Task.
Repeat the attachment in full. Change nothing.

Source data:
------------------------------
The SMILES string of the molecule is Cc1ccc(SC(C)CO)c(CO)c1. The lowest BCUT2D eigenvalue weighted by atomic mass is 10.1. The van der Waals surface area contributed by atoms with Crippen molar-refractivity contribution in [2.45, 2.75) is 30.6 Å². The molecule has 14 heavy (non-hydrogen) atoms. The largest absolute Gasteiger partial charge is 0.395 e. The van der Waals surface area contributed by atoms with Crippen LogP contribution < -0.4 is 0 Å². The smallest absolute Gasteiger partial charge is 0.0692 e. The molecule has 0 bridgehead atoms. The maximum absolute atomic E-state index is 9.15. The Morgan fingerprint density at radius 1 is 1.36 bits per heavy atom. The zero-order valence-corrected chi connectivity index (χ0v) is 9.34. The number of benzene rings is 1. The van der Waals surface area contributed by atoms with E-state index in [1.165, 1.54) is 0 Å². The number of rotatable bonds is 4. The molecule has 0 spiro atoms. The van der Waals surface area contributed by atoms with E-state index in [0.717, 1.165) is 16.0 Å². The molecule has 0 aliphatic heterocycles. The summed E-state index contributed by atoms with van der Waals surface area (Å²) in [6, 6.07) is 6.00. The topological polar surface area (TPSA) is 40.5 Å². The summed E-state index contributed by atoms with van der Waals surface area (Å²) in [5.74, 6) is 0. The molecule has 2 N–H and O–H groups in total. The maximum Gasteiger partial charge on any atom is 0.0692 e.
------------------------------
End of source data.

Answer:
The SMILES string of the molecule is Cc1ccc(SC(C)CO)c(CO)c1. The lowest BCUT2D eigenvalue weighted by atomic mass is 10.1. The van der Waals surface area contributed by atoms with Crippen molar-refractivity contribution in [2.45, 2.75) is 30.6 Å². The molecule has 14 heavy (non-hydrogen) atoms. The largest absolute Gasteiger partial charge is 0.395 e. The van der Waals surface area contributed by atoms with Crippen LogP contribution < -0.4 is 0 Å². The smallest absolute Gasteiger partial charge is 0.0692 e. The molecule has 0 bridgehead atoms. The maximum absolute atomic E-state index is 9.15. The Morgan fingerprint density at radius 1 is 1.36 bits per heavy atom. The zero-order valence-corrected chi connectivity index (χ0v) is 9.34. The number of benzene rings is 1. The van der Waals surface area contributed by atoms with E-state index in [1.165, 1.54) is 0 Å². The number of rotatable bonds is 4. The molecule has 0 spiro atoms. The van der Waals surface area contributed by atoms with E-state index in [0.717, 1.165) is 16.0 Å². The molecule has 0 aliphatic heterocycles. The summed E-state index contributed by atoms with van der Waals surface area (Å²) in [6, 6.07) is 6.00. The topological polar surface area (TPSA) is 40.5 Å². The summed E-state index contributed by atoms with van der Waals surface area (Å²) in [5.74, 6) is 0. The molecule has 2 N–H and O–H groups in total. The maximum Gasteiger partial charge on any atom is 0.0692 e.